Wigan mum inspired to run autism awareness sessions after son's diagnosis
A Wigan mum has launched a challenge to support autism awareness, inspired by her son who was diagnosed earlier this year.
Cordelia Singh, from Orrell, has been running online fitness challenges, which participants have donated cash to take part in, in a bid to make more people aware of the condition and how it affects those who are diagnosed with it.
Cordelia was inspired to raise more awareness after her three-year-old son Beaudon was diagnosed with autism in January.
She said: “The response to the challenge has been so amazing, we’ve raised quite a lot of money as well as the awareness.
“My background, apart from doing ‘normal jobs’, has been teaching fitness classes on a part-time basis, so I have a following of people who’ve done them over the years. I needed a way of creating the awareness for autism, in an arena that was going to catch attention.”
Cordelia set up an online group called ABUK (Autism, Beaudon, Understanding, Kindness) and organised a series of seven sponsored fitness classes, one for each day of World Autism Awareness Week, and to Cordelia’s amazement, more than 100 people signed up in quick succession!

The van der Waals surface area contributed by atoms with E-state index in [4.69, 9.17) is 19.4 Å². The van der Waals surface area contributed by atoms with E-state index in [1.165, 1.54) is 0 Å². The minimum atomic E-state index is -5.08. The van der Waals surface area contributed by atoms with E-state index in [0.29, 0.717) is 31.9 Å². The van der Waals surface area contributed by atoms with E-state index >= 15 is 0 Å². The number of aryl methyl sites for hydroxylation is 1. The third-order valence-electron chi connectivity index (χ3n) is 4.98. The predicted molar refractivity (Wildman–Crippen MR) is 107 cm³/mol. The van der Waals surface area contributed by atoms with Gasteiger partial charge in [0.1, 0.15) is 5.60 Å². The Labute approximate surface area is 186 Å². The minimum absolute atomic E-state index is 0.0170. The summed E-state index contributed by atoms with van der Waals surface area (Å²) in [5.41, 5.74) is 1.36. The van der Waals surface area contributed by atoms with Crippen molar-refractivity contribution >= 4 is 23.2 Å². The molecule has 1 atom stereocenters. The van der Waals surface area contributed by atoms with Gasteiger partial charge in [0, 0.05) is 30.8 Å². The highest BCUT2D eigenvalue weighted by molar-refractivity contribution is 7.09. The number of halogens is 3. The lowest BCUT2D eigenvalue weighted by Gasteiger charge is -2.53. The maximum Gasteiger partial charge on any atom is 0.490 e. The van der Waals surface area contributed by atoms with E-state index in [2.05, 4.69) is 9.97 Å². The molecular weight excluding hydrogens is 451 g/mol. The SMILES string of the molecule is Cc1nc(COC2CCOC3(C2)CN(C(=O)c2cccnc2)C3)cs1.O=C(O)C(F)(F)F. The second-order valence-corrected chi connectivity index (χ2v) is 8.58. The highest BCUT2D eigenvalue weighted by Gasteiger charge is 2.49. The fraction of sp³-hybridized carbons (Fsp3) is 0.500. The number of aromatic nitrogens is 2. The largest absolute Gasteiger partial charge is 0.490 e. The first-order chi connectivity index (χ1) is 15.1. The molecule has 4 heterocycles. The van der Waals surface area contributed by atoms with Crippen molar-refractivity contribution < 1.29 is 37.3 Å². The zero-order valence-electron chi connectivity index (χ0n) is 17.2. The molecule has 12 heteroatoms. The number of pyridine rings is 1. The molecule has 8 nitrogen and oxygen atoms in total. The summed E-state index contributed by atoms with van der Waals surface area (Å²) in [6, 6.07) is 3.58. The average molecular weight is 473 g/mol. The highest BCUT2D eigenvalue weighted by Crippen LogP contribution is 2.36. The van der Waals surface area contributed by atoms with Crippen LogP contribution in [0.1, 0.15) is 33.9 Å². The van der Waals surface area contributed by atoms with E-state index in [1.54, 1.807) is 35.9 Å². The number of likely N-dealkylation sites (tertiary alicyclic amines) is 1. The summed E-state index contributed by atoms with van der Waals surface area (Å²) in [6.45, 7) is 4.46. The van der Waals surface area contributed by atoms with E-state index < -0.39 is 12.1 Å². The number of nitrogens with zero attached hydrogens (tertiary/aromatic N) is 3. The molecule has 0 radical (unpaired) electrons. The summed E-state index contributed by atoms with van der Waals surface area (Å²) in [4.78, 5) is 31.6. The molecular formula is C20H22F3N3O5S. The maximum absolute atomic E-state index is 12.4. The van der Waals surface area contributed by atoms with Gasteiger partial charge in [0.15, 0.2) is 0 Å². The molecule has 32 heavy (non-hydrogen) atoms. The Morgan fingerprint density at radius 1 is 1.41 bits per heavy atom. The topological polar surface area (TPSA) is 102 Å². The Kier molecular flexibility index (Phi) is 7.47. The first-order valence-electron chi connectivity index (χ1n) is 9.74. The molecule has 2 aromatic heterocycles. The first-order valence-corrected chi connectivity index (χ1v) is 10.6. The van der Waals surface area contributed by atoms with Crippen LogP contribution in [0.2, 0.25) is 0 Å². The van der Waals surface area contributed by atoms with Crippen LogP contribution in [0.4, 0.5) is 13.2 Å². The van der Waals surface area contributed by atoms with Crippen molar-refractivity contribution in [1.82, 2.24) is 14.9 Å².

The classes were inspired by the National Autistic Society’s Super 7 campaign, in which people are asked to take on a 7-themed challenge over the course of the week to raise money for the charity. Examples have included a 7k sponsored walk, a seven-hour gaming marathon and even cooking seven dishes to raise money and awareness.
Cordelia hopes that the campaign will help more people learn about autism and dispel some of the misconceptions about life on the spectrum.
“From a parent’s point of view, I’m learning about the condition. It’s such a vast spectrum. The understanding and the kindness is something I feel so strongly about that it’s part of the brand (ABUK),” she said.
“People living with autism face that many challenges. This is about making the world understand what they go through. When I take my little boy to the park, I would just love for people to understand his challenges and his difficulties.
“I’d love to be in a position where I can go out to primary schools and talk to children, and give them some sort of understanding. This is a really difficult thing for them to live with.”
Cordelia added: “It’s not what you think it is, sometimes. There’s a lot more to [autism] than most people think.”
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